“Still, the dark red, orange, umber or mineral landscape is stretched before us like the foreshadowing of a vision. […] The burnished terracotta of the pots reflects the light. […] The texture of each vessel’s surface is equal to our own. For the earth is watching us…”
NIMROD LIANE (poet and philosopher, born in Chad 1959, in ‘Terres cuites africaines, un héritage millénaire’ – Musée Barbier-Mueller and Somogy éditions d’art)
In 2005 Mzonzima Dladla wove what is considered to be the first gold wire bowl in Africa. Fellow weaver Mgongo Ngubane said of it, “But when the bowl was finished it felt like a stone. Not like copper. Heavy.”
The dream to own a gold bowl came from collector Rob Adamson of RFC Ambrian (Sydney, Australia). Its creation started Threads of Africa, a joint project between Julia Meintjes Fine Art and the weavers of the Mdukatshani Development Trust, who live in the Thukela Valley of KwaZulu Natal, South Africa. Paying Tribute to the age-old tradition of metal working in Africa, threads of Africa’s contemporary heirlooms were forging their way in to the light. More weavers joined the project and various patterns and stitches were discovered through experimenting with threads of silver, shaduko, copper and brass wire. Local potters provided the clay moulds around which bowls were shaped and woven. Weavers named the patterns and stitches after their encounters with the earth’s landscapes and its inhabitants; ‘ripple’ for the movement of the river water, ‘python’ for the pattern of its namesake and ‘chicken feet’, which mimicked the fowl’s claws.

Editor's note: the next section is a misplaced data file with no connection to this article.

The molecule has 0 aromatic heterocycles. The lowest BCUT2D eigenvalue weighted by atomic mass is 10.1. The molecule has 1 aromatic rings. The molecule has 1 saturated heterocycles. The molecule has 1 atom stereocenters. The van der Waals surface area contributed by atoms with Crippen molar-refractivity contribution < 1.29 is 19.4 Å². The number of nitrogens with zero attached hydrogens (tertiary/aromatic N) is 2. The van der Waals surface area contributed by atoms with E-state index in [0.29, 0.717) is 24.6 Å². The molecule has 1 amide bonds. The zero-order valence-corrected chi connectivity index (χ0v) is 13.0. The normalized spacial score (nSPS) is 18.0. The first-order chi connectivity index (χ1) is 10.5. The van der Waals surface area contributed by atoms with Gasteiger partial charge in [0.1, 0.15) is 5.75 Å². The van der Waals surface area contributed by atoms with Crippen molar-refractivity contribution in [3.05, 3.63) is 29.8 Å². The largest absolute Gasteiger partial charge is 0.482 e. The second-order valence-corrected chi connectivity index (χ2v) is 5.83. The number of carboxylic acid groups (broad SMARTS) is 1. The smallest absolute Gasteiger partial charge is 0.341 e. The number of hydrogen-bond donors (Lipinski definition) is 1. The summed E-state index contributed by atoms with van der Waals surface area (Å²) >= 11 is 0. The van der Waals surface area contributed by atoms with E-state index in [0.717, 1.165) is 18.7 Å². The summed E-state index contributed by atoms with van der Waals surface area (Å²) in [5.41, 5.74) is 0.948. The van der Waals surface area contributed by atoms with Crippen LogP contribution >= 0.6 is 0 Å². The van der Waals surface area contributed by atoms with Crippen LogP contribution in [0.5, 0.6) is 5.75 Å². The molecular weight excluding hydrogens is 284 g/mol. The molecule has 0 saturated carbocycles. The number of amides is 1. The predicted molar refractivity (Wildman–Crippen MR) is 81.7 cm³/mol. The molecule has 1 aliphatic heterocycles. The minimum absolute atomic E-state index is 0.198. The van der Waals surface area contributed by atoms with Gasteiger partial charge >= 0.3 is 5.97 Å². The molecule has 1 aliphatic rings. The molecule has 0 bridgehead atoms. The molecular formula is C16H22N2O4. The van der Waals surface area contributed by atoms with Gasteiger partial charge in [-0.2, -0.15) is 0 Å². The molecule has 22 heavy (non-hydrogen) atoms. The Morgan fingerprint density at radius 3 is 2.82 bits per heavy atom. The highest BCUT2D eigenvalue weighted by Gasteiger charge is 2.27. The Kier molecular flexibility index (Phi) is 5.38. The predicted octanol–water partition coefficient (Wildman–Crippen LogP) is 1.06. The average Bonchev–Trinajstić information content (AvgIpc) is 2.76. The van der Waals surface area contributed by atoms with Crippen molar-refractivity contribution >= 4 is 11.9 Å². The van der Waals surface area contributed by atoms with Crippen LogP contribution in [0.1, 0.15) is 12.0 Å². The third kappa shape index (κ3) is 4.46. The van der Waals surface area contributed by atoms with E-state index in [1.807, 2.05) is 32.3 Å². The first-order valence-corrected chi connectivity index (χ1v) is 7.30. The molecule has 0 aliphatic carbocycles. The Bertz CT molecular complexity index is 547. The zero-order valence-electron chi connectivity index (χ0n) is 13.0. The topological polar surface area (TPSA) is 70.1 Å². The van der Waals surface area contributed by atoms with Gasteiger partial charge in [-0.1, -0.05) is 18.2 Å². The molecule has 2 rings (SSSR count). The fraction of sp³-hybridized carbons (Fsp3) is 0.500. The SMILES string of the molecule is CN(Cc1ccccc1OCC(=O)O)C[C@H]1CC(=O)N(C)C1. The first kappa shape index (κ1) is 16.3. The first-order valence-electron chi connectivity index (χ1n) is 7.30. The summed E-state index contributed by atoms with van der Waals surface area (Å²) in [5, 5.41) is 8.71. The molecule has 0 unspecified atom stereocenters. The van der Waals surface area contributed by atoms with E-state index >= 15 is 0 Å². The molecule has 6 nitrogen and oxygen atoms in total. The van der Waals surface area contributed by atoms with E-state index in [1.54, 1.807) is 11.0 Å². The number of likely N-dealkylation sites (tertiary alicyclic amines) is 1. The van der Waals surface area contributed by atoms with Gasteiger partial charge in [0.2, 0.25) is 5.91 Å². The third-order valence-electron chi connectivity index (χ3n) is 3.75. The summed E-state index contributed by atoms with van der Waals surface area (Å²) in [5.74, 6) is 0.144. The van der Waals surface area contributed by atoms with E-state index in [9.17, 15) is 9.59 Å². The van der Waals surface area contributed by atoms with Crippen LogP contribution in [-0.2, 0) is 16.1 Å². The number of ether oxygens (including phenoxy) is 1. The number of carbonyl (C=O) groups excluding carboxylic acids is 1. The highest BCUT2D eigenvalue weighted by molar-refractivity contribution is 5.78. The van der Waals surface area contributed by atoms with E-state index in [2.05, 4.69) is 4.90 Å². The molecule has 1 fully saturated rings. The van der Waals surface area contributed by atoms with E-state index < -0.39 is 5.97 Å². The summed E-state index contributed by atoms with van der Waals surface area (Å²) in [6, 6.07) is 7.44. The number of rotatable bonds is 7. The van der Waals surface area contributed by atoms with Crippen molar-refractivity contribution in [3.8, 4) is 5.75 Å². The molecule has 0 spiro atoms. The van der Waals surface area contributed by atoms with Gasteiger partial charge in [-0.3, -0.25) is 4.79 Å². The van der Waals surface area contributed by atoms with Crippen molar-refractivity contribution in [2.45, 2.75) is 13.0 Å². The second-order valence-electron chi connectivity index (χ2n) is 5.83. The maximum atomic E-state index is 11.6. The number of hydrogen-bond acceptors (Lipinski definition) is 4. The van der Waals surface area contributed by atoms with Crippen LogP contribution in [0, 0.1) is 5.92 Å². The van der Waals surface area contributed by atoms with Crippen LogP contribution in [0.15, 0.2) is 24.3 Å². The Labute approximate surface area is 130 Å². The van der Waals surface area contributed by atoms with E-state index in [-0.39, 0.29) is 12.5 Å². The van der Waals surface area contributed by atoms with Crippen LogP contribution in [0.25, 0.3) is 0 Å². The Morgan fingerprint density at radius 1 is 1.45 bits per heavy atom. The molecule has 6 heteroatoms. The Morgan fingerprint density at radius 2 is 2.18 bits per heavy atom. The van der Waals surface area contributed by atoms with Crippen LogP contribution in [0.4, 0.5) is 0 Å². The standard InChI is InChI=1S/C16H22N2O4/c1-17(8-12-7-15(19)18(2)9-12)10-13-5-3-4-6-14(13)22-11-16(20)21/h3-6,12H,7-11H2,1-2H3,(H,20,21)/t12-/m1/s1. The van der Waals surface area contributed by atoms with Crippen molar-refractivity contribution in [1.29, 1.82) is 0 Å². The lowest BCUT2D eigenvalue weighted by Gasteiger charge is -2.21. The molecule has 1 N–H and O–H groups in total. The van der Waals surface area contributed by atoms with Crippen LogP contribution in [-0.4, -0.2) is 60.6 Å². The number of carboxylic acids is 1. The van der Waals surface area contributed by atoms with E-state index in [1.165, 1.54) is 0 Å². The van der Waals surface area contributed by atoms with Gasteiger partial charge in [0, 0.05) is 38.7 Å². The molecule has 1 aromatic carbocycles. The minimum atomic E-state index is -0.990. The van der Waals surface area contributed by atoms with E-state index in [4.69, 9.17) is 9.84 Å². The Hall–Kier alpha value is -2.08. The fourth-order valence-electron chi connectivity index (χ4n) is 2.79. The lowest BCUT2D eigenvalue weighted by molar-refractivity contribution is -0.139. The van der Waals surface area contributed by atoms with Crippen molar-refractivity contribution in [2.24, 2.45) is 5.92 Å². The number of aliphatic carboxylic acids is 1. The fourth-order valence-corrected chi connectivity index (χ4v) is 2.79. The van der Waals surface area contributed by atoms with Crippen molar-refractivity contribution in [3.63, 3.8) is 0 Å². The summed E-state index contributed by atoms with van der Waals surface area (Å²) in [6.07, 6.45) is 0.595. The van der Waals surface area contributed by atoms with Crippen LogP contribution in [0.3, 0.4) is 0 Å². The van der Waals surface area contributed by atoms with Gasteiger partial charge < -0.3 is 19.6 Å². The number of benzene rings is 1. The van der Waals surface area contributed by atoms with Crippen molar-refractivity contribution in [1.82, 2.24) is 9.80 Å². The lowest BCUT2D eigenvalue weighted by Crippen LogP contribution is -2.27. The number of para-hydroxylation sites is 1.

Bangles were introduced to Threads of Africa’s repertoire and were shown at the Museum of Arts and Design in New York. In 2011, the first Threads of Africa exhibition, entitled ‘The earth is watching us’, was held at the Gold of Africa Museum in Cape Town, and the second at the Kim Sacks Gallery in Johannesburg in 2013. This same year, Threads of Africa bangles made their way to the Emmy Awards Los Angeles, California. In 2016, Songezo Baleni, a Masters jewellery student and Durban University of Technology, visited the weavers to research age-old weaving patterns with a view to working together. In 2018, the largest bowl in Threads’ history was woven by Mgongo, now a master weaver. And, in May 2019, a group of bowls, including his masterpiece, was exhibited at the Révélations Fine Craft and Creations Biennale at the Grand Palais in Paris.
To learn more about the Threads of Africa project, download the catalogue:
The Earth is Watching Us
View short background videos about the weavers and the process of making the bowls and bangles